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U.S., S. Korea to enhance joint deterrence, improve N. Korean human rights: Amb. Cho

All News 02:35 February 01, 2023

By Byun Duk-kun

WASHINGTON, Jan. 31 (Yonhap) -- South Korea and the United States will seek to strengthen their joint deterrence against North Korea while also working to improve human rights conditions in the reclusive North, South Korea's ambassador to the U.S., Cho Tae-yong, said Tuesday.

The allies will also work together to cut off North Korea's funding for its illicit weapons programs, according to the South Korean diplomat.

"North Korea continues to advance its nuclear and missile capabilities," Cho said in a meeting with reporters in Washington. "South Korea and the U.S. are enhancing their joint deterrent and defense capabilities through close cooperation in all areas."

"Most of all, (South Korea) will cooperate closely with the U.S. to enhance the implementation of U.S. extended deterrence," he added.

This Yonhap file photo shows South Korean Ambassador to the United States Cho Tae-yong speaking to reporters in Washington. (Yonhap)

This Yonhap file photo shows South Korean Ambassador to the United States Cho Tae-yong speaking to reporters in Washington. (Yonhap)

His remark comes after South Korean Defense Minister Lee Jong-sup and U.S. Secretary of Defense Lloyd Austin reaffirmed their commitment to bolstering their countries' capabilities to deter and respond to North Korean nuclear and missile threats in bilateral talks held in Seoul on Tuesday (Korea time).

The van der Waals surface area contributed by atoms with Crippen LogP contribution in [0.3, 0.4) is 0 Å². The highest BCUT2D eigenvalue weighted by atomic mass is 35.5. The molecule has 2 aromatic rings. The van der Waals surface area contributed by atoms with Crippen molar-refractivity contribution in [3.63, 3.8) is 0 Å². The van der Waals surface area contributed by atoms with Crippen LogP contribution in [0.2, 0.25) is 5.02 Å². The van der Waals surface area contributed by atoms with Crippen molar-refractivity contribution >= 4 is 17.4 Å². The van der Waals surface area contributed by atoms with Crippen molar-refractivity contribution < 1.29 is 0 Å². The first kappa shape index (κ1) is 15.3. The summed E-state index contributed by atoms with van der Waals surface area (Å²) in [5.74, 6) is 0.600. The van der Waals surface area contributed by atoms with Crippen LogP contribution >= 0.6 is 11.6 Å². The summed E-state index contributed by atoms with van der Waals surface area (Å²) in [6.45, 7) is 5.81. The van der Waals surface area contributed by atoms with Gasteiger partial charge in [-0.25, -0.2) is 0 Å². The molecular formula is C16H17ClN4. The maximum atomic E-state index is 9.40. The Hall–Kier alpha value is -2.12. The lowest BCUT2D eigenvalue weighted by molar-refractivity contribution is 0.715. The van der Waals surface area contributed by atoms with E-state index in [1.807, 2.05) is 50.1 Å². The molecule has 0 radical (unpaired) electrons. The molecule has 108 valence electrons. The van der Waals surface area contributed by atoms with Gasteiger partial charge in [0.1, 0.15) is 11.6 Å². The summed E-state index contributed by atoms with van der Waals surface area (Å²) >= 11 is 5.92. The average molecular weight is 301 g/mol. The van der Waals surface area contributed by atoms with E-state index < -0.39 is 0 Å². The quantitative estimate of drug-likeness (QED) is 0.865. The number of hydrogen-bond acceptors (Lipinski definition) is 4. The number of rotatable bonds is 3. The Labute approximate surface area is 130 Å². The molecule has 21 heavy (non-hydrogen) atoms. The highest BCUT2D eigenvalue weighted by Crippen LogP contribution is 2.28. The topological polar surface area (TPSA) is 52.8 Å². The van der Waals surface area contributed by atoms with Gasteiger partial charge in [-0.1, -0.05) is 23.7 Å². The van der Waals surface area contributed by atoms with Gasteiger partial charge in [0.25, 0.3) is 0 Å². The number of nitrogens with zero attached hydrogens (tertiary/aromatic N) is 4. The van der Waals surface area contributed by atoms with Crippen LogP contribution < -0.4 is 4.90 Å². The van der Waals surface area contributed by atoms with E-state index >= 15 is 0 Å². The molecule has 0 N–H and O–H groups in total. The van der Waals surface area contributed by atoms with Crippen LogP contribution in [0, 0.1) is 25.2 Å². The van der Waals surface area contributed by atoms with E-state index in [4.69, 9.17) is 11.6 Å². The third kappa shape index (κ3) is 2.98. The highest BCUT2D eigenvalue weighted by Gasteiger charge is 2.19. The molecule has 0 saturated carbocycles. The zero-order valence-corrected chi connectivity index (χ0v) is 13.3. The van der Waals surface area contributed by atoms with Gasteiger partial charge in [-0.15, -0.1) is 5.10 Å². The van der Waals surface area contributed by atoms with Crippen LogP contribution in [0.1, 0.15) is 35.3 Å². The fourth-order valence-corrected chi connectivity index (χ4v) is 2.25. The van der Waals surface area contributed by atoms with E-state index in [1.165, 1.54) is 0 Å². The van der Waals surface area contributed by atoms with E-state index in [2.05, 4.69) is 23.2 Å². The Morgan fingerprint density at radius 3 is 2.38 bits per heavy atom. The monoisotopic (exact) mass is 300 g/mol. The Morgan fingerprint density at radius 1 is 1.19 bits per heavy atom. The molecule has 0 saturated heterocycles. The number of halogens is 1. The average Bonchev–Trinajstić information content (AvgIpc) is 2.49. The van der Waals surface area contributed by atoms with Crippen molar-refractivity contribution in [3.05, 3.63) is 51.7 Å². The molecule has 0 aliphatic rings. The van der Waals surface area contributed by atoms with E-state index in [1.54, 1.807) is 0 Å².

"The defense ministers' talks, held Jan. 31, and the extended deterrence operation exercise to be held next month are importance opportunities to further enhance the countries' cooperation," said Cho.

The ambassador added the countries will work to bring North Korea back to the dialogue table this year, partly by cutting off funds from being funnelled into the North's illegal nuclear and missile development programs.

Cho also expressed hope for the appointment of new special U.S. envoy for North Korean human rights, Julie Turner, in the near future, saying Seoul and Washington will work to "further strengthen their practical cooperation on North Korean human rights."

Turner, director of East Asia and the Pacific at the state department's bureau of democracy, human rights and labor, was nominated by President Joe Biden last week to serve as special U.S. envoy for North Korean human rights, a post that has remained vacant since January 2017.

The top South Korean diplomat in the U.S. said the countries will also work to develop their alliance into a comprehensive global strategic alliance this year, which marks the 70th anniversary of the signing of the Mutual Defense Treaty in 1953.

"(We) are also looking at ways to expand the South Korea-U.S. alliance from traditional areas of defense, security and economic relations to science technology and space," said Cho.




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